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Israel ministry OKs 1,600 new East Jerusalem housing units

Interior Minister Eli Yishai suggests that expanding the Ramat Shlomo project on annexed land is aimed at alleviating a housing shortage that helped spark the last month's protests by Israelis.

August 11, 2011|By Batsheva Sobelman, Los Angeles Times
  • An ultra-Orthodox Jewish boy walks past a private villa under construction in the settlement of Ramat Shlomo, in East Jerusalem, where an additional 1,600 units of housing are to be built.
An ultra-Orthodox Jewish boy walks past a private villa under construction… (Jim Hollander, EPA )

Reporting from Jerusalem — Israel's Interior Ministry approved plans Thursday for 1,600 new housing units in a development built on annexed land in East Jerusalem, a construction project that angered Obama administration officials when it was announced last year.

The move also strains relations with Palestinians as they prepared to seek recognition of statehood at the United Nations next month.

Interior Minister Eli Yishai suggested that expanding the Ramat Shlomo project was aimed at alleviating a housing shortage that helped spark a wave of protest in the last month by Israelis seeking social and economic reforms.

Recently, 42 lawmakers, more than a third of Israel's parliament, urged Prime Minister Benjamin Netanyahu to solve the housing crisis by building tens of thousands of new units, including on occupied land.

Peace Now, a nongovernmental organization advocating dismantling of the settlements and Israeli withdrawal from the West Bank, dismissed the linkage between expanding Jewish neighborhoods in East Jerusalem and the housing problems.

"This is a cynical exploitation of the housing crisis in order to promote the settlement policy," said Hagit Ofran, director of the group's Settlement Watch project.

The chief Palestinian negotiator, Saeb Erekat, charged that the move was "further proof that this government is committed to investing in occupation rather than peace."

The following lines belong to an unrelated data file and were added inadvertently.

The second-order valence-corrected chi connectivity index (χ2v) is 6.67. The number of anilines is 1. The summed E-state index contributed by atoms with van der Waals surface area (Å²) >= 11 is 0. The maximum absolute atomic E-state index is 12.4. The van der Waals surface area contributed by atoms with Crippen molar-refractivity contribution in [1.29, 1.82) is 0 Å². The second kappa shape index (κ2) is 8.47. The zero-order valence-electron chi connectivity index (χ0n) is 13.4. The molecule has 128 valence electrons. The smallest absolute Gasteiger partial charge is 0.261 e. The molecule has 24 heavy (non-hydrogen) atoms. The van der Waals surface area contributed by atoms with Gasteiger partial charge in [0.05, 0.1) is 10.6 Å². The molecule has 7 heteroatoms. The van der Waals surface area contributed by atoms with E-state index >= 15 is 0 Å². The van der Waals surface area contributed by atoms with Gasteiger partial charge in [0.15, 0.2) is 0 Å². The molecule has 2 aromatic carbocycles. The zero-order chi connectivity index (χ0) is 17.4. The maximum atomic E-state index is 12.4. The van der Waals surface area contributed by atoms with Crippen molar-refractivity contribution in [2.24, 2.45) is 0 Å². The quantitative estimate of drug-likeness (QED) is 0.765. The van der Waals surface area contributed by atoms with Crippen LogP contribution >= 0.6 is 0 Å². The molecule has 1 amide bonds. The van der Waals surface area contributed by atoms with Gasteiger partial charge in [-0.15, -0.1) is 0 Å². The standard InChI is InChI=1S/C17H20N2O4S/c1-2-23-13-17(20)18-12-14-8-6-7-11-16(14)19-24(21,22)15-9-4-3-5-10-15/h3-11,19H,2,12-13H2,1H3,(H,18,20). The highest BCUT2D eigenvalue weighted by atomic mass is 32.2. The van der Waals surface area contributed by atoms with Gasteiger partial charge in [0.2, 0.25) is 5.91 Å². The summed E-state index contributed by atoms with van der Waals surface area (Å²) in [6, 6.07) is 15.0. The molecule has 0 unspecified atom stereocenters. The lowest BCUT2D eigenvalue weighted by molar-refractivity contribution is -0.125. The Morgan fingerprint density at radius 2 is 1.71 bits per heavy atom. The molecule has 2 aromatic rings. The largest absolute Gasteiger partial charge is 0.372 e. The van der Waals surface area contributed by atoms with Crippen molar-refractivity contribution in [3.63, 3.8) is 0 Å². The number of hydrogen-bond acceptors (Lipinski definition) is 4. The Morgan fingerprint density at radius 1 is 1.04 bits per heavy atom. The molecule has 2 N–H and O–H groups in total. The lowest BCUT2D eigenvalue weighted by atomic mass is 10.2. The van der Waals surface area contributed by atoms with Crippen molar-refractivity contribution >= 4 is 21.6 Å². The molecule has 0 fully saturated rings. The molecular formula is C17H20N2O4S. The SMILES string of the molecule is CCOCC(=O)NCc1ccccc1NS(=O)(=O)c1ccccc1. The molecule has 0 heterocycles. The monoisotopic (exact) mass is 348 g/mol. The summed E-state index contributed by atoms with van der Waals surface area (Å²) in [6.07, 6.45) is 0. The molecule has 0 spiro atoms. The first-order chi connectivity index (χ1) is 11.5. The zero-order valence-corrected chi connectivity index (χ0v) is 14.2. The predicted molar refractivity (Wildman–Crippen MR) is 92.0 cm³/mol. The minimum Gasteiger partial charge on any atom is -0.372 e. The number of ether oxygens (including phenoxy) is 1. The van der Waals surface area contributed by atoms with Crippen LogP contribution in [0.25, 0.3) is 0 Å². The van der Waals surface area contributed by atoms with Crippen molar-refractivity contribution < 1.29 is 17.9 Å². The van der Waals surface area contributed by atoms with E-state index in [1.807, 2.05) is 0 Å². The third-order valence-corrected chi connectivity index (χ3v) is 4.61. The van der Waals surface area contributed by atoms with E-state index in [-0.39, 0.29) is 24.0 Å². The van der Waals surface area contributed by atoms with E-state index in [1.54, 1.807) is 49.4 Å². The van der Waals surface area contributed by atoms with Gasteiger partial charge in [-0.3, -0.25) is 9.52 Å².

As September nears, Israel has engaged in intense diplomacy to reduce support for recognizing Palestinian statehood at the United Nations. Efforts to resume direct Israeli-Palestinian negotiations are continuing, but so far have failed.

Given Israel's complicated approval process for housing construction, it was unclear whether the Interior Ministry's action Thursday constituted final approval.

International leaders have recently expressed concern over Israel's continued construction of disputed housing projects.

European Union foreign policy chief Catherine Ashton condemned the approval last week of an additional 930 units in the East Jerusalem project of Har Homa. "The European Union has repeatedly urged the government of Israel to immediately end all settlement activities in the West Bank, including in East Jerusalem," she said in a statement. "All settlement activities are illegal under international law."

In an apparent reference to the Har Homa project, the State Department said "such unilateral actions work against efforts to resume direct negotiations."

The Ramat Shlomo housing project has been a source of contention between Israel and the United States. A previous announcement of the plan was made in March 2010, embarrassing Vice President Joe Biden as he arrived in Israel on an official visit.

Netanyahu told a visiting delegation of Democratic members of Congress on Wednesday that he was committed to peace with the Palestinians but rejected preconditions and unilateral actions.

"The only way to achieve peace between us and the Palestinians is through direct negotiations," he said.

Meeting with Israeli President Shimon Peres this week, Rep. Steny H. Hoyer of Maryland, the No. 2 Democrat in the House and the head of the congressional delegation, said it was a mistake for Palestinians to seek U.N. recognition now. "We urge the Palestinians and the Israelis to return to the negotiating table without preconditions," he said.

Sobelman is a news assistant in The Times' Jerusalem bureau.

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